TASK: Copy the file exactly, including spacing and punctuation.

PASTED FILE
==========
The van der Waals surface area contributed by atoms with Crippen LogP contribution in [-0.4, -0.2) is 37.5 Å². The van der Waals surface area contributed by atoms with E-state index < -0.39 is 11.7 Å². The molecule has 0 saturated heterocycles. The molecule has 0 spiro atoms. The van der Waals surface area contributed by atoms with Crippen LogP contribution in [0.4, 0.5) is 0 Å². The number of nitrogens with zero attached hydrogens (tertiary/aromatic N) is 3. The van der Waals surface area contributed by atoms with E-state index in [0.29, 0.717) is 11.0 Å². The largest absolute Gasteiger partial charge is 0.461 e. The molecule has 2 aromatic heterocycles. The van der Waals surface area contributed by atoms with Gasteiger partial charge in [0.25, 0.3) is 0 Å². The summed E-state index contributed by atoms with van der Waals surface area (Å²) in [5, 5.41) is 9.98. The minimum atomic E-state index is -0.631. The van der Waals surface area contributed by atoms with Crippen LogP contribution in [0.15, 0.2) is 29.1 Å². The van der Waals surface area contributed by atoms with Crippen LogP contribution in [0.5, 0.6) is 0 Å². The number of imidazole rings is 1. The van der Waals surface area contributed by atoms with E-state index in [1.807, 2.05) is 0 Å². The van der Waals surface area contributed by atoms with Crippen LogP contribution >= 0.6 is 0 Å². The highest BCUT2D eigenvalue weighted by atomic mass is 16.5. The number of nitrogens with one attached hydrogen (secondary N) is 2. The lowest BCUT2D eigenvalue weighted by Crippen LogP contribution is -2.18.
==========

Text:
The van der Waals surface area contributed by atoms with Crippen LogP contribution in [-0.4, -0.2) is 37.5 Å². The van der Waals surface area contributed by atoms with E-state index < -0.39 is 11.7 Å². The molecule has 0 saturated heterocycles. The molecule has 0 spiro atoms. The van der Waals surface area contributed by atoms with Crippen LogP contribution in [0.4, 0.5) is 0 Å². The number of nitrogens with zero attached hydrogens (tertiary/aromatic N) is 3. The van der Waals surface area contributed by atoms with E-state index in [0.29, 0.717) is 11.0 Å². The largest absolute Gasteiger partial charge is 0.461 e. The molecule has 2 aromatic heterocycles. The van der Waals surface area contributed by atoms with Gasteiger partial charge in [0.25, 0.3) is 0 Å². The summed E-state index contributed by atoms with van der Waals surface area (Å²) in [5, 5.41) is 9.98. The minimum atomic E-state index is -0.631. The van der Waals surface area contributed by atoms with Crippen LogP contribution in [0.15, 0.2) is 29.1 Å². The van der Waals surface area contributed by atoms with Crippen LogP contribution in [0.5, 0.6) is 0 Å². The number of imidazole rings is 1. The van der Waals surface area contributed by atoms with E-state index in [1.807, 2.05) is 0 Å². The van der Waals surface area contributed by atoms with Crippen LogP contribution >= 0.6 is 0 Å². The highest BCUT2D eigenvalue weighted by atomic mass is 16.5. The number of nitrogens with one attached hydrogen (secondary N) is 2. The lowest BCUT2D eigenvalue weighted by Crippen LogP contribution is -2.18.